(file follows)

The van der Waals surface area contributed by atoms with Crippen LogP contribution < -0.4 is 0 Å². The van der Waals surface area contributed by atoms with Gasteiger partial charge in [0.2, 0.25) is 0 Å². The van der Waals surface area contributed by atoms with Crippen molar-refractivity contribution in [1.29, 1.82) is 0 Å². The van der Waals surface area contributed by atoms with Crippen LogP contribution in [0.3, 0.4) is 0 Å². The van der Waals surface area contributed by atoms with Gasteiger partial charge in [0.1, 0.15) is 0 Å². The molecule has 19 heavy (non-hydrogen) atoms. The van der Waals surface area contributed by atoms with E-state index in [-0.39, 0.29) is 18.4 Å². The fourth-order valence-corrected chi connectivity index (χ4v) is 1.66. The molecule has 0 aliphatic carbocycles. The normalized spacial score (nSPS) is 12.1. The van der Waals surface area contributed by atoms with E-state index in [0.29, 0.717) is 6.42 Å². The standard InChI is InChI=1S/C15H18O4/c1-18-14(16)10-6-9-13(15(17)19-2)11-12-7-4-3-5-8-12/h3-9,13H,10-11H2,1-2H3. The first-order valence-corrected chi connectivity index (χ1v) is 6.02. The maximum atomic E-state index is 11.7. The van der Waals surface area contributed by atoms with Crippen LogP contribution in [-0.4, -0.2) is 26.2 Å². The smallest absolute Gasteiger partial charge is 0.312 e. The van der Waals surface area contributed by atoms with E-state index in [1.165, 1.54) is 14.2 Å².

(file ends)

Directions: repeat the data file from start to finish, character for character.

The van der Waals surface area contributed by atoms with Crippen LogP contribution < -0.4 is 0 Å². The van der Waals surface area contributed by atoms with Gasteiger partial charge in [0.2, 0.25) is 0 Å². The van der Waals surface area contributed by atoms with Crippen molar-refractivity contribution in [1.29, 1.82) is 0 Å². The van der Waals surface area contributed by atoms with Crippen LogP contribution in [0.3, 0.4) is 0 Å². The van der Waals surface area contributed by atoms with Gasteiger partial charge in [0.1, 0.15) is 0 Å². The molecule has 19 heavy (non-hydrogen) atoms. The van der Waals surface area contributed by atoms with E-state index in [-0.39, 0.29) is 18.4 Å². The fourth-order valence-corrected chi connectivity index (χ4v) is 1.66. The molecule has 0 aliphatic carbocycles. The normalized spacial score (nSPS) is 12.1. The van der Waals surface area contributed by atoms with E-state index in [0.29, 0.717) is 6.42 Å². The standard InChI is InChI=1S/C15H18O4/c1-18-14(16)10-6-9-13(15(17)19-2)11-12-7-4-3-5-8-12/h3-9,13H,10-11H2,1-2H3. The first-order valence-corrected chi connectivity index (χ1v) is 6.02. The maximum atomic E-state index is 11.7. The van der Waals surface area contributed by atoms with Crippen LogP contribution in [-0.4, -0.2) is 26.2 Å². The smallest absolute Gasteiger partial charge is 0.312 e. The van der Waals surface area contributed by atoms with E-state index in [1.165, 1.54) is 14.2 Å².